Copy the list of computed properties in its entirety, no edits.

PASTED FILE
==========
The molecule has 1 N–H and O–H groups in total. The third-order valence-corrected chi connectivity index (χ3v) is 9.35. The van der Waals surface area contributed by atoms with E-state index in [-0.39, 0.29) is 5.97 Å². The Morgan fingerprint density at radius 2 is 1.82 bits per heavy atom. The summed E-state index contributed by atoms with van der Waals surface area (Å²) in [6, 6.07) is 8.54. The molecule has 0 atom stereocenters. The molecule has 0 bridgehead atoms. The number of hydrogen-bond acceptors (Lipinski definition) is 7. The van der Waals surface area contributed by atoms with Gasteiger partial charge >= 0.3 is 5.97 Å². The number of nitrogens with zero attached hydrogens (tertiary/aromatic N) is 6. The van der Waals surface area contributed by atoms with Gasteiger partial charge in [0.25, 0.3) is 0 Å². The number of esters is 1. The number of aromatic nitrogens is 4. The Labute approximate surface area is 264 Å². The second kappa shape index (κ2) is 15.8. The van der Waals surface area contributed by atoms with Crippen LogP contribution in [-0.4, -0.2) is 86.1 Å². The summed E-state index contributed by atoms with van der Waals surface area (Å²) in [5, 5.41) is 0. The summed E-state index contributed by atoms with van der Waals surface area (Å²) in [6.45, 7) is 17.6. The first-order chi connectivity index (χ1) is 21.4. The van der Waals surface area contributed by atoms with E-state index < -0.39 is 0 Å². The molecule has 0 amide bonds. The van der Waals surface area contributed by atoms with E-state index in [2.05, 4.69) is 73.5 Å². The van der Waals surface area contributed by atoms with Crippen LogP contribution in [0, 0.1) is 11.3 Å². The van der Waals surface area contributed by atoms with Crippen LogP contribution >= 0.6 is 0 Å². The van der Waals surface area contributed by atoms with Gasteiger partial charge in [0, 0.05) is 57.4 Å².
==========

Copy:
The molecule has 1 N–H and O–H groups in total. The third-order valence-corrected chi connectivity index (χ3v) is 9.35. The van der Waals surface area contributed by atoms with E-state index in [-0.39, 0.29) is 5.97 Å². The Morgan fingerprint density at radius 2 is 1.82 bits per heavy atom. The summed E-state index contributed by atoms with van der Waals surface area (Å²) in [6, 6.07) is 8.54. The molecule has 0 atom stereocenters. The molecule has 0 bridgehead atoms. The number of hydrogen-bond acceptors (Lipinski definition) is 7. The van der Waals surface area contributed by atoms with Gasteiger partial charge >= 0.3 is 5.97 Å². The number of nitrogens with zero attached hydrogens (tertiary/aromatic N) is 6. The van der Waals surface area contributed by atoms with Gasteiger partial charge in [0.25, 0.3) is 0 Å². The number of esters is 1. The number of aromatic nitrogens is 4. The Labute approximate surface area is 264 Å². The second kappa shape index (κ2) is 15.8. The van der Waals surface area contributed by atoms with Crippen LogP contribution in [-0.4, -0.2) is 86.1 Å². The summed E-state index contributed by atoms with van der Waals surface area (Å²) in [5, 5.41) is 0. The summed E-state index contributed by atoms with van der Waals surface area (Å²) in [6.45, 7) is 17.6. The first-order chi connectivity index (χ1) is 21.4. The van der Waals surface area contributed by atoms with E-state index < -0.39 is 0 Å². The molecule has 0 amide bonds. The van der Waals surface area contributed by atoms with E-state index in [2.05, 4.69) is 73.5 Å². The van der Waals surface area contributed by atoms with Crippen LogP contribution in [0, 0.1) is 11.3 Å². The van der Waals surface area contributed by atoms with Crippen LogP contribution >= 0.6 is 0 Å². The van der Waals surface area contributed by atoms with Gasteiger partial charge in [0, 0.05) is 57.4 Å².